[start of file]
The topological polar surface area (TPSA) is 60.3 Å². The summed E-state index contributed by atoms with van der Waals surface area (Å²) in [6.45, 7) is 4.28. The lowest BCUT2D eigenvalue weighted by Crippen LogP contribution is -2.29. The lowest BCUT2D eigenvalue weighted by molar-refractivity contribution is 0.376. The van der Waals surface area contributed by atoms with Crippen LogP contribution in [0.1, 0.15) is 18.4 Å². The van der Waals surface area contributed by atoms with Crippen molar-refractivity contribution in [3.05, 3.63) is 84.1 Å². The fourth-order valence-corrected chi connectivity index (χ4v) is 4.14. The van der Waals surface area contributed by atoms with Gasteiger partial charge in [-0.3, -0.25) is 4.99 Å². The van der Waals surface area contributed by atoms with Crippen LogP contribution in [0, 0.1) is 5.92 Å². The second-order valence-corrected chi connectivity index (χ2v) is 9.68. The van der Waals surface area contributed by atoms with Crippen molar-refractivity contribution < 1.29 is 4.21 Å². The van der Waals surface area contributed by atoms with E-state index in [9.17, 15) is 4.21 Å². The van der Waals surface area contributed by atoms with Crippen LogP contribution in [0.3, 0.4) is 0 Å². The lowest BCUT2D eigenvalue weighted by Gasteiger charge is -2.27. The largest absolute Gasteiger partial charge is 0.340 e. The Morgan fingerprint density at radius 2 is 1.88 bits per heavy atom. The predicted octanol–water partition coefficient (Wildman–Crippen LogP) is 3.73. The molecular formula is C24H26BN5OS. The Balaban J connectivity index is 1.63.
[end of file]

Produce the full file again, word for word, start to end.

The topological polar surface area (TPSA) is 60.3 Å². The summed E-state index contributed by atoms with van der Waals surface area (Å²) in [6.45, 7) is 4.28. The lowest BCUT2D eigenvalue weighted by Crippen LogP contribution is -2.29. The lowest BCUT2D eigenvalue weighted by molar-refractivity contribution is 0.376. The van der Waals surface area contributed by atoms with Crippen LogP contribution in [0.1, 0.15) is 18.4 Å². The van der Waals surface area contributed by atoms with Crippen molar-refractivity contribution in [3.05, 3.63) is 84.1 Å². The fourth-order valence-corrected chi connectivity index (χ4v) is 4.14. The van der Waals surface area contributed by atoms with Gasteiger partial charge in [-0.3, -0.25) is 4.99 Å². The van der Waals surface area contributed by atoms with Crippen LogP contribution in [0, 0.1) is 5.92 Å². The second-order valence-corrected chi connectivity index (χ2v) is 9.68. The van der Waals surface area contributed by atoms with Crippen molar-refractivity contribution < 1.29 is 4.21 Å². The van der Waals surface area contributed by atoms with E-state index in [9.17, 15) is 4.21 Å². The van der Waals surface area contributed by atoms with Crippen LogP contribution in [0.3, 0.4) is 0 Å². The lowest BCUT2D eigenvalue weighted by Gasteiger charge is -2.27. The largest absolute Gasteiger partial charge is 0.340 e. The Morgan fingerprint density at radius 2 is 1.88 bits per heavy atom. The predicted octanol–water partition coefficient (Wildman–Crippen LogP) is 3.73. The molecular formula is C24H26BN5OS. The Balaban J connectivity index is 1.63.